Monday, March 20, 2017

"Life Is Great"

Yesterday we celebrated St. Patrick's Day with the traditional corned...... and cabbage. Pardon me everything was traditional except for the meat. In place of beef, venison was used. Several pieces of odd pieces of deer were corned by me using a great recipe for the brine. The meat was placed in the brine about 7 day's ago, and was cured to perfection. The deer was placed in a large pot with various seasoning vegetables, then brought to a boil and reduced to a simmer. It slow simmered for 3 hours, and the other vegetables were added. It was allowed to simmer until the vegetables were cooked.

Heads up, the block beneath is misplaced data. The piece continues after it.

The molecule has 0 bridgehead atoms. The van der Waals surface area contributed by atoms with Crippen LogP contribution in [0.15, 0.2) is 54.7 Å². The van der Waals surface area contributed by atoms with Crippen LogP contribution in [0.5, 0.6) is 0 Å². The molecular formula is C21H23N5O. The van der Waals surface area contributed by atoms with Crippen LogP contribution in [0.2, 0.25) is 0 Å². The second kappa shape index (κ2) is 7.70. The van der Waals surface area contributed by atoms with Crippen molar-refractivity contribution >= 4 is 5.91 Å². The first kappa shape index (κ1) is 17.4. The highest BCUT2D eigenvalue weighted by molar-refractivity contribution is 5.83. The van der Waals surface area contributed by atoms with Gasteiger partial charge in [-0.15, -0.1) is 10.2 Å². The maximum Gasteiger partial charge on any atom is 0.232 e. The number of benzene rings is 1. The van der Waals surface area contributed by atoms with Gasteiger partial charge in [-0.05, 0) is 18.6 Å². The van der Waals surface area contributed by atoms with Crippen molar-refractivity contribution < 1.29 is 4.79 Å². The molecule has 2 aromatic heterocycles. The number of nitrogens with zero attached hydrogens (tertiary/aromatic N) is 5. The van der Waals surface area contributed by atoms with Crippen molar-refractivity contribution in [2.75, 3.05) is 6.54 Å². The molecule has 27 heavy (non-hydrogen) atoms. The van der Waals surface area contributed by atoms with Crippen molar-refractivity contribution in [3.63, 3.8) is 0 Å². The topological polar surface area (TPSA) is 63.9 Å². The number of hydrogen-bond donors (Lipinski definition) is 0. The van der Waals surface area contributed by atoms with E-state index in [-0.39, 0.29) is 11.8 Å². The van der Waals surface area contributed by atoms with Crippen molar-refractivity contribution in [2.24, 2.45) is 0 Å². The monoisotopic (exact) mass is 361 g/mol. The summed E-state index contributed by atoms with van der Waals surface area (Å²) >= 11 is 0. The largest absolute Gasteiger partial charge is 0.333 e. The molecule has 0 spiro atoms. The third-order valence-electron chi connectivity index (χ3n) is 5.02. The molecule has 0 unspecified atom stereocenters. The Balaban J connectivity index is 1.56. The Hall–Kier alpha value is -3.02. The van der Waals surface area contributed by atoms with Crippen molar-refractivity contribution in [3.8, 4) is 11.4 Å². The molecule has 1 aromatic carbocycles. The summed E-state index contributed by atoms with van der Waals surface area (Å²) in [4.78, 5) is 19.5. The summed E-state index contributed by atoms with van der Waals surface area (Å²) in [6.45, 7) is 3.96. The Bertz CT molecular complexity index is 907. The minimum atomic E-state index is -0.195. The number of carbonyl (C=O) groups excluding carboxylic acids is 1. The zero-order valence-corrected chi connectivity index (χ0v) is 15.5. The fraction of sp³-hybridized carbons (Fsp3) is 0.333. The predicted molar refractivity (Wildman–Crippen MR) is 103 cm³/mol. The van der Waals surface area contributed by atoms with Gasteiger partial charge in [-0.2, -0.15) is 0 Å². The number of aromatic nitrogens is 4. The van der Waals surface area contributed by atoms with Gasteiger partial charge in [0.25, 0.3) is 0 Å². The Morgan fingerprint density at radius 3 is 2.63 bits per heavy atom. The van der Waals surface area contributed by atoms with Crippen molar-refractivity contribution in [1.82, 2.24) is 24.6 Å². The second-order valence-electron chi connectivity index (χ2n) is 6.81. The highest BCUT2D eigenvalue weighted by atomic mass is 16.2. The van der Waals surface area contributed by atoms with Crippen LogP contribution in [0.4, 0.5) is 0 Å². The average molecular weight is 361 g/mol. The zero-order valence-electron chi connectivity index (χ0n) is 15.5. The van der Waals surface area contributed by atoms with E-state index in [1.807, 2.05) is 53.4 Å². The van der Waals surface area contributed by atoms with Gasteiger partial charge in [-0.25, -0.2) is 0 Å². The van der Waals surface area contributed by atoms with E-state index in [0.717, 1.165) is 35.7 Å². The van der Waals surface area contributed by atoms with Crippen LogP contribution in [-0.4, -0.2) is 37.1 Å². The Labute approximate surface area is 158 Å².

A cooked piece of shoulder, just perfect.

The first few slices held intact, but the rest sort of broke apart.

We enjoyed the meal, Jeanette said that I should corn the whole deer...she thinks it's the best way to eat venison. Today I have a few slices left and I will fry them with potatoes for breakfast.

Pastrami, anyone.....perhaps next year.

Friday, March 17, 2017

That Crazy Fly

Happy St. Patrick's Day. I hope you are enjoying you Irish Bangers for breakfast with some lovely fried potatoes...and may your corned beef dinner be the best.

This is a post about a crazy fly and the day's of last April fishing it. I hope you'll enjoy the change in scenery, Spring as opposed to Winter which is getting very old.

I may attempt to get out on the water today and perhaps manage to bring one of these to hand...using that crazy fly.

My corned venison is about a day away from being fully cured. I'm slated to enjoy it on Sunday...stay tuned.

Wednesday, March 15, 2017

"In A Different Light"